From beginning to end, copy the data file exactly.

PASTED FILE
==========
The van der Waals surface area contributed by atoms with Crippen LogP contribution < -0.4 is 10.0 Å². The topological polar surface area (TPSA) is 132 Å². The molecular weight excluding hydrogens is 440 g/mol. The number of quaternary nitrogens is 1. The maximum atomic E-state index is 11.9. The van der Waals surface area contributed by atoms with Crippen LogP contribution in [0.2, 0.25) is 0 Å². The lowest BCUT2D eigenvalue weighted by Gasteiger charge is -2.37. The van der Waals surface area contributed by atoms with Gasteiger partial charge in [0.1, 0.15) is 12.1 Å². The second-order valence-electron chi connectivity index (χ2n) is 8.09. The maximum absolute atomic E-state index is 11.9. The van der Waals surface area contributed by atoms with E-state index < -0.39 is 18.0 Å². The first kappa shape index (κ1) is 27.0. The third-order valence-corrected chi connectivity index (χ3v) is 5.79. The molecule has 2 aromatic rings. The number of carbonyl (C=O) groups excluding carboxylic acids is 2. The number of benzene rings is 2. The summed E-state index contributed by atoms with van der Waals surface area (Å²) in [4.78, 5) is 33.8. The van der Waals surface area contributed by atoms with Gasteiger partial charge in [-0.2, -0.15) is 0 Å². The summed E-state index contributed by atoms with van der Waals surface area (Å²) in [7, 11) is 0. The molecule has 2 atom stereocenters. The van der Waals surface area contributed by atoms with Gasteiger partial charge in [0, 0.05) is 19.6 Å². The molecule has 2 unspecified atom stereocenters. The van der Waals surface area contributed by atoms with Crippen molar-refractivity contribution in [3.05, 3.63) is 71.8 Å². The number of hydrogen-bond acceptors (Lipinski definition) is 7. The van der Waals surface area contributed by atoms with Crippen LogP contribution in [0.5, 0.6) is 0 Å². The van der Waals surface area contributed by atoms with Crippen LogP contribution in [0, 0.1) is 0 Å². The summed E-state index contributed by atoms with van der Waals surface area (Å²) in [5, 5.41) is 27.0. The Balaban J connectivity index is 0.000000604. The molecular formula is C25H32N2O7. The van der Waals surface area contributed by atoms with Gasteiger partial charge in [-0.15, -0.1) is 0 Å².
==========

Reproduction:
The van der Waals surface area contributed by atoms with Crippen LogP contribution < -0.4 is 10.0 Å². The topological polar surface area (TPSA) is 132 Å². The molecular weight excluding hydrogens is 440 g/mol. The number of quaternary nitrogens is 1. The maximum atomic E-state index is 11.9. The van der Waals surface area contributed by atoms with Crippen LogP contribution in [0.2, 0.25) is 0 Å². The lowest BCUT2D eigenvalue weighted by Gasteiger charge is -2.37. The van der Waals surface area contributed by atoms with Gasteiger partial charge in [0.1, 0.15) is 12.1 Å². The second-order valence-electron chi connectivity index (χ2n) is 8.09. The maximum absolute atomic E-state index is 11.9. The van der Waals surface area contributed by atoms with E-state index < -0.39 is 18.0 Å². The first kappa shape index (κ1) is 27.0. The third-order valence-corrected chi connectivity index (χ3v) is 5.79. The molecule has 2 aromatic rings. The number of carbonyl (C=O) groups excluding carboxylic acids is 2. The number of benzene rings is 2. The summed E-state index contributed by atoms with van der Waals surface area (Å²) in [4.78, 5) is 33.8. The van der Waals surface area contributed by atoms with Gasteiger partial charge in [-0.2, -0.15) is 0 Å². The summed E-state index contributed by atoms with van der Waals surface area (Å²) in [7, 11) is 0. The molecule has 2 atom stereocenters. The van der Waals surface area contributed by atoms with Gasteiger partial charge in [0, 0.05) is 19.6 Å². The molecule has 2 unspecified atom stereocenters. The van der Waals surface area contributed by atoms with Crippen molar-refractivity contribution in [3.05, 3.63) is 71.8 Å². The number of hydrogen-bond acceptors (Lipinski definition) is 7. The van der Waals surface area contributed by atoms with Crippen LogP contribution in [0.5, 0.6) is 0 Å². The van der Waals surface area contributed by atoms with Crippen LogP contribution in [0, 0.1) is 0 Å². The summed E-state index contributed by atoms with van der Waals surface area (Å²) in [5, 5.41) is 27.0. The Balaban J connectivity index is 0.000000604. The molecular formula is C25H32N2O7. The van der Waals surface area contributed by atoms with Gasteiger partial charge in [-0.15, -0.1) is 0 Å².